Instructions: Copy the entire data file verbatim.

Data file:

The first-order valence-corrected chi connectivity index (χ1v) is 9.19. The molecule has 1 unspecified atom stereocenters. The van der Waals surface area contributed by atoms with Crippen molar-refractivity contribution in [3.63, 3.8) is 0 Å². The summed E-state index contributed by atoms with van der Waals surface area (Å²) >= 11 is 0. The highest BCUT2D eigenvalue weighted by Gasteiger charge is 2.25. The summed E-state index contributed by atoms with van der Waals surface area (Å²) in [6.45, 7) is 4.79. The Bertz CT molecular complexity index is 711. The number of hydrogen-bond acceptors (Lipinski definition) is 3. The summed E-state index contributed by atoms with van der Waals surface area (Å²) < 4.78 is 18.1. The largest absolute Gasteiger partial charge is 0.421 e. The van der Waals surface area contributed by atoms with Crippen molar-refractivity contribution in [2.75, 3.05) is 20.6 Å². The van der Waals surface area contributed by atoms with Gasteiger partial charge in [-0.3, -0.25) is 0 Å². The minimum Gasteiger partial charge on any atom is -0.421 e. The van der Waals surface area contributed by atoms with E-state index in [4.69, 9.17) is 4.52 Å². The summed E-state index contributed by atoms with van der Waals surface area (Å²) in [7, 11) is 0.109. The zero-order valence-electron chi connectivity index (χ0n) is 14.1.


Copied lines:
The first-order valence-corrected chi connectivity index (χ1v) is 9.19. The molecule has 1 unspecified atom stereocenters. The van der Waals surface area contributed by atoms with Crippen molar-refractivity contribution in [3.63, 3.8) is 0 Å². The summed E-state index contributed by atoms with van der Waals surface area (Å²) >= 11 is 0. The highest BCUT2D eigenvalue weighted by Gasteiger charge is 2.25. The summed E-state index contributed by atoms with van der Waals surface area (Å²) in [6.45, 7) is 4.79. The Bertz CT molecular complexity index is 711. The number of hydrogen-bond acceptors (Lipinski definition) is 3. The summed E-state index contributed by atoms with van der Waals surface area (Å²) < 4.78 is 18.1. The largest absolute Gasteiger partial charge is 0.421 e. The van der Waals surface area contributed by atoms with Crippen molar-refractivity contribution in [2.75, 3.05) is 20.6 Å². The van der Waals surface area contributed by atoms with Gasteiger partial charge in [-0.3, -0.25) is 0 Å². The minimum Gasteiger partial charge on any atom is -0.421 e. The van der Waals surface area contributed by atoms with E-state index in [4.69, 9.17) is 4.52 Å². The summed E-state index contributed by atoms with van der Waals surface area (Å²) in [7, 11) is 0.109. The zero-order valence-electron chi connectivity index (χ0n) is 14.1.